Three Strategies CEOs Can Practice To Build An Empathetic Leadership Team

The following is a contributed article from Cubert CEO, Marius Ronnov that previously appeared on Forbes Council.

The global pandemic has changed how we all live and work. For companies to survive in this new world, it is imperative they adapt a fresh approach toward leadership. I believe the key is placing humans at the center of the organization.

When companies prioritize their employees, it enables them to withstand adversity and succeed in the future.

The idea of a people-first culture is not new. We hear about empathy from leaders and see it listed as one of a company’s core values. Yet, management teams are still falling short in practicing what that truly looks like. A recent study from leadership consulting firm DDI revealed that most CEOs are not impressed with their leadership team. “Only one in three CEOs (34%) say their organization’s frontline leadership quality is ‘very good’ or ‘excellent.’” The report goes on to note the three essential skills executives need most — empathy, inclusivity and effective communication — are deficient.

To develop the next generation of leaders, founders and CEOs must prioritize interpersonal skills such as compassion, vulnerability and open communication within the organization. To me, a leader should be an effective communicator and facilitator, one who removes roadblocks and exposes opportunities for their people to function as their best selves. However, I’ve often found that leaders are not trained in this way. Many do not have the rapport with their direct employees, nor do they know what to do with that responsibility, either. Usually, a manager will think about their staff based on key performance indicators or some piece of data that tells them how the individual is performing. It’s easier than ever to quantify anything, but it also creates an environment where you’re quantifying things that shouldn’t be.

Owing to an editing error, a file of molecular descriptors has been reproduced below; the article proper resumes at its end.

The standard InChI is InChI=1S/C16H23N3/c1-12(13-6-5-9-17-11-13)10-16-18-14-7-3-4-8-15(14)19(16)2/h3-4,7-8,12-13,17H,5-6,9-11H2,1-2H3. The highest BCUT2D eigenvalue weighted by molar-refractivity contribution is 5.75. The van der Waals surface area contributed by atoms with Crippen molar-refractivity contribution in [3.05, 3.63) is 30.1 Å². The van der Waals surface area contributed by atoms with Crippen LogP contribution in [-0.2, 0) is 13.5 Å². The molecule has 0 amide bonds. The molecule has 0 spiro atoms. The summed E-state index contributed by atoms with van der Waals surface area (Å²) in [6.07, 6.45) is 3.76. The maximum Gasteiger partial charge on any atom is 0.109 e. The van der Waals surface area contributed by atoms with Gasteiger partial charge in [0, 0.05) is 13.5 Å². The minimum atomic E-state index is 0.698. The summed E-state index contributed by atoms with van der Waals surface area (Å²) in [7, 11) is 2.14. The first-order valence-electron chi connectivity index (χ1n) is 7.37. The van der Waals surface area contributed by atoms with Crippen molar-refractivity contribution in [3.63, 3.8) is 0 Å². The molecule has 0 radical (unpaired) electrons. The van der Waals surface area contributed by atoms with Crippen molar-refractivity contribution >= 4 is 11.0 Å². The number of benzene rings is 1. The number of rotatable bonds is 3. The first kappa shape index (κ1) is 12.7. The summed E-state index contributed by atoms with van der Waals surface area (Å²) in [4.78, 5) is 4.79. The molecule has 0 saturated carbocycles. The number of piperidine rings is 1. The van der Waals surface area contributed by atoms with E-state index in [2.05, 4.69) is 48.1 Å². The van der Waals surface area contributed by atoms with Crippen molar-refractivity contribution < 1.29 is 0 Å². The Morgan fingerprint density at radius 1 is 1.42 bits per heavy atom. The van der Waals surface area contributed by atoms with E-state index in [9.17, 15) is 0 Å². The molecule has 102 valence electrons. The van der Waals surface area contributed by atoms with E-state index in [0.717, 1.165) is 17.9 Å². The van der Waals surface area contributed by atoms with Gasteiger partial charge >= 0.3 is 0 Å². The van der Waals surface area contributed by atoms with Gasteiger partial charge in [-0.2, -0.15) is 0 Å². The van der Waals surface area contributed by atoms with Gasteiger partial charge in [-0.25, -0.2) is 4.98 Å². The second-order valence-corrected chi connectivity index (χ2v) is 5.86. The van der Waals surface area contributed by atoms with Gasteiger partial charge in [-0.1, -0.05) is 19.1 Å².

Many leaders believe they are empathetic, but true empathy is about managing people as human beings and ensuring their well-being is a high priority.

This looks like caring enough to want to learn how others are feeling and then working at understanding those emotions. In my experience, not only are many senior leaders not trained to manage in this way, but they are also not getting the resources and support from companies to do so. Having a culture that is organically empathetic starts with a top-down approach.

As a CEO and founder, it’s my responsibility to establish best practices for how the organization cares for our human capital, which, in turn, sets the company up for success. This is about creating a psychologically safe environment for everyone to come to work as their full selves. For me, open communication is having regular conversations with my leadership team, so they have the tools they need to adapt to our company processes. From watching me set the stage, they can follow suit and use the same approach with the rest of our team.